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See translations by E. Eide (1984) and S. Hamill (1987); biography by A. Waley (1950).
(Li T’ai-po). Born 701; died 762. A Chinese poet of the T’ang era.
Li Po spent his childhood and adolescence in Szechwan province. He refused to take the examinations necessary to acquire an official position. He traveled about the country (721–738) and wrote poetry, creating majestic pictures of mountains, rivers, waterfalls, and bamboo groves. The hyperbolic, cosmic images of Li Po’s landscape poetry reflected his desire to rise above mundane life.
In his youth, Li Po was attracted to Taoism, which he interpreted as the doctrine of man’s freedom from the shackles of Confucian ritual, and praised the Taoist recluses. He wrote of the difficult life and bravery of the soldiers along the borders and of military campaigns that ruined the peasants and took thousands of lives. The poet was received with honor at the court of the emperor, who conferred on him the highest scholarly rank. But court life quickly disillusioned him. In 744 he left the capital Ch’ang-an.
In Lo-yang, Li Po met the poet Tu Fu and traveled with him. Li Po’s poems of this period are filled with indignation at the coarseness and arrogance of the aristocracy and at the cruelty of public officials. During the An Lu-shan uprising against the emperor (756) the poet was in the service of Prince Li Ling, who later also opposed the emperor. As a supporter of the prince, Li Po was exiled to Yeh-lang; he was pardoned three years later.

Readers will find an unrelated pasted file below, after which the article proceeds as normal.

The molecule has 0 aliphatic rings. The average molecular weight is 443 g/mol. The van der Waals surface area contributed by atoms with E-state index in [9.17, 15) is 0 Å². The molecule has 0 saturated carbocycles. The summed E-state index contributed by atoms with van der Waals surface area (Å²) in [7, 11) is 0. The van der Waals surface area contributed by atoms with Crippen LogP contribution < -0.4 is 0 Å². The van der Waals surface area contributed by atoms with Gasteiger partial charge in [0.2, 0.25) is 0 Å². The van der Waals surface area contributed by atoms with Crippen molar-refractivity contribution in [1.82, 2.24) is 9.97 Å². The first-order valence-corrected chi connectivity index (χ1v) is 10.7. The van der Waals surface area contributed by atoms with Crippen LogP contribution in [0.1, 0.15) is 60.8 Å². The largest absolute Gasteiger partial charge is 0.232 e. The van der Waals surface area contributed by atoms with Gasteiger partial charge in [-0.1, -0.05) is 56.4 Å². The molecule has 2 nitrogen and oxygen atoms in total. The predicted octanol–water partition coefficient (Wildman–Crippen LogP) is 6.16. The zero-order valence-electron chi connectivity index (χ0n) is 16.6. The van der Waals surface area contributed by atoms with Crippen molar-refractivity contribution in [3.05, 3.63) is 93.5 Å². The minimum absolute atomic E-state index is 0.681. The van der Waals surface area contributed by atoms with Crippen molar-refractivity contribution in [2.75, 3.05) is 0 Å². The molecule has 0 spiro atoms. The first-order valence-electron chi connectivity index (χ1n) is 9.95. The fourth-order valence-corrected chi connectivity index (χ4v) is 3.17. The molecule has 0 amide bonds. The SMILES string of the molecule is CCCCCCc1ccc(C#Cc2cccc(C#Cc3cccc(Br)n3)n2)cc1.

The poetic heritage of Li Po comprises over 900 poems; the “Ancient Times” series, poetry in the yüeh-fu folk-song genre, quatrains, and fu, or rhythmic prose, were among them. The majority of these works were written in simple language and lack false ornamentation. Li Po did much to democratize Chinese poetry and his works exerted a tremendous influence on the development of T’ang and later of Sung poetry. Li Po ranks among the greatest poets in world literature.
WORKSLi T’ai-po ch’üan chi, vols. 1–20. Shanghai, 1908.
Li T’ai-po ch’üan chi, vols. 1–4. Peking, 1957.
In Russian translation:
Izbrannaia lirika. Moscow, 1957.
REFERENCESKonrad, N. I. [Introductory article] in Tri tanskikh poeta. Moscow, 1960.
Fishman, O. L. Li Bo: Zhizn’ i tvorchestvo. Moscow, 1958.
Eidlin, L. “Poet velikogo naroda.” Inostrannaia literatura, 1962, no. 12.
Li Po yen-chiu lun wen-chi. Peking, 1964.
O. L. FISHMAN